Developing Presence And Power At Work

Where does power come from?

Does our authority come from our position? Or from our presence? Our belief will affect how we show up.

People who see their power as their position will seek to build their status.

People who see their presence as power, will seek to engage to develop their influence. We aren’t always in control of, if and when, we get a position of power. But we are in control of developing our presence to influence others.

We can develop our skills to communicate effectively.

Pallavi Sidhra is a Coach helping women leaders to access the magic inside themselves.

We discussed life, communication and relationships



Pallavi: My formal coaching journey is very recent, about two years ago. But I guess the person I was becoming had been long coming.

Pallavi: And like they say, our transformation just takes many years and lots of iterations. I grew up in India studied there. So obviously education and getting academically sound was a big sort of dream of my parents, let’s say. And then I found that is the best way out to keep people off my back.

Pallavi: Because if you scored well, you did well, then everyone then you were good. You could get away with stuff. I was clueless when I left school and college. It was like, what am I going to do next? So I did very well in my school and college, I topped, but pretty clueless, get started doing law.

Pallavi: So I got a degree in legal studies, never practiced it for a day. And then I went ahead and built a career in shipping. In maritime, because at the time I was looking for legal departments of multinationals because multinational was the cool place to be. And I thought I should get there. [00:01:00] And then then one thing led to another and I just Did my work as I did other things in life, which was, you just put your back into it.

Pallavi: That was the only way I knew things. And I built a career from being an international trainee. And I grew into leadership roles with with one of the world’s biggest shipping companies in the world. And it was a fabulous innings of my life because I got lots of opportunities to travel around the world.

Pallavi: This little Indian girl coming out of a little Corner of the world where, and it was a whole world. You take an eight hour flight from Delhi to wherever. And you were, it was like being in a time machine because what you saw that was so different from what you were used to seeing.

Pallavi: So a lot of cultural awakening, working with people, trying to really get ahead. And after over a decade in that company, then Out of the blue from nowhere, a cancer crept up in me. There was no family history. I was living a fairly healthy life, but I guess you’ve got to do your time.

Pallavi: We’ve got to do our time in certain things. This was about 11 years ago now. So knock on [00:02:00] wood. I feel I’m good now when people ask me the question, are you okay now? I still don’t know how to answer it. Because what do you say? It was actually after I recovered medically from cancer, as I was coming back into life, then along the way I met someone and fell in love, the person I’m with now and we moved countries.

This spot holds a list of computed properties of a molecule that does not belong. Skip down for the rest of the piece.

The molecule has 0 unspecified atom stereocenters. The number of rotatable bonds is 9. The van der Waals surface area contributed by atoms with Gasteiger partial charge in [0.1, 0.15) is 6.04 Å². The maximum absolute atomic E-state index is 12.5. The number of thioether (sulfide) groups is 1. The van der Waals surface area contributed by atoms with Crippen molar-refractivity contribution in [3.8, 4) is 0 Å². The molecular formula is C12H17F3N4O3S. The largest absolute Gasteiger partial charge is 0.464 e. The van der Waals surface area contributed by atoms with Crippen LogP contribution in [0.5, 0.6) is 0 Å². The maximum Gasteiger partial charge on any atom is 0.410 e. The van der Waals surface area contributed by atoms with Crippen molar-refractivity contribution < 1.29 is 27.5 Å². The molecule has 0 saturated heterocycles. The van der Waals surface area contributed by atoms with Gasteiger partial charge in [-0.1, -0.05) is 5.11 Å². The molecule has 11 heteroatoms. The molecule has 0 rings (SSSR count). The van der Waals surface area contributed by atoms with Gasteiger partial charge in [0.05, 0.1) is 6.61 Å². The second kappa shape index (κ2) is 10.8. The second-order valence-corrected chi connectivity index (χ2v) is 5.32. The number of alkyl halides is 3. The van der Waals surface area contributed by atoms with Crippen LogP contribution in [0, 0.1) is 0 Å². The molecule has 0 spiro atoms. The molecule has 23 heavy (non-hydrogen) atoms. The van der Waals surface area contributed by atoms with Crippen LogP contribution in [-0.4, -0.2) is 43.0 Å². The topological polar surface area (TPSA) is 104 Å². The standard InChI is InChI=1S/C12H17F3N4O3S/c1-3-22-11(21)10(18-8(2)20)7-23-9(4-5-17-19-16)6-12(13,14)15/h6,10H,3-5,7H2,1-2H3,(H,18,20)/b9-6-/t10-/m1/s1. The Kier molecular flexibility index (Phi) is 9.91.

Pallavi: He’s a Brit. He’s not Indian, but we met in India and then we moved countries. Went to Singapore work there. And that’s when I transitioned from leadership to business development and that coming through with my personal growth after cancer and trying to come back into life.

Pallavi: It was an interesting mix. It was a confusing because on one hand I was learning new ways to integrate back into society into my life after. After cancer. But on the other hand, I was also moving out of leadership where I didn’t have any authority and speaking to prospects who were far more experienced than I was, who were far more knowledge experts than I was in [00:03:00] that field.

Pallavi: My job then became having to unlearn everything I had done professionally. And relearn stuff and then meet them at where they are, not just intellectually, so I can answer their questions, but also convince them and influence them to buy from me. This was a, this was quite a big game changer. And in parallel, I was listening to pods, I was reading books, I was trying to figure life out, you get all these questions, why me?

Pallavi: What’s going on? And it’s hard to say any one incident that turned things around for me, but organically I was starting to make sense of life and really starting to understand the whole quality that makes life alive, which is aliveness. How do you show up with this whole degree of presence, which is not just an external confidence, but it is being aware of what your purpose in that conversational meeting is, but equally being intellectually sound and what you’re going to talk about being prepared.

Pallavi: Yet infusing the conversations with a degree of vitality, [00:04:00] with a degree of friendliness, whether that deal got signed or not. The goal was to open a door from a cold call, open a door and then make the relationship happen. And I think it was just very interesting to me. It came very naturally to me.

Pallavi: The professional in me had a lot of professional pride, the intellectual in me wanted to really not be caught out given my whole trust in academics back in the day. And that’s how I realized how I could have been in places where I had a title as a leader. And now I didn’t have a title as a leader.

Pallavi: I was just a salesperson and I had to get the job done. And that transition kept growing. I moved from Singapore, we came to Greece, and then I’ve changed my subject matter expertise within maritime, but from one part of maritime to another. Coaching then was a way for me to deepen into human potential to really understand, can I access my potential?

Pallavi: And I think I was [00:05:00] also developing a bit of nuance around life. Like what moved things in a conversation?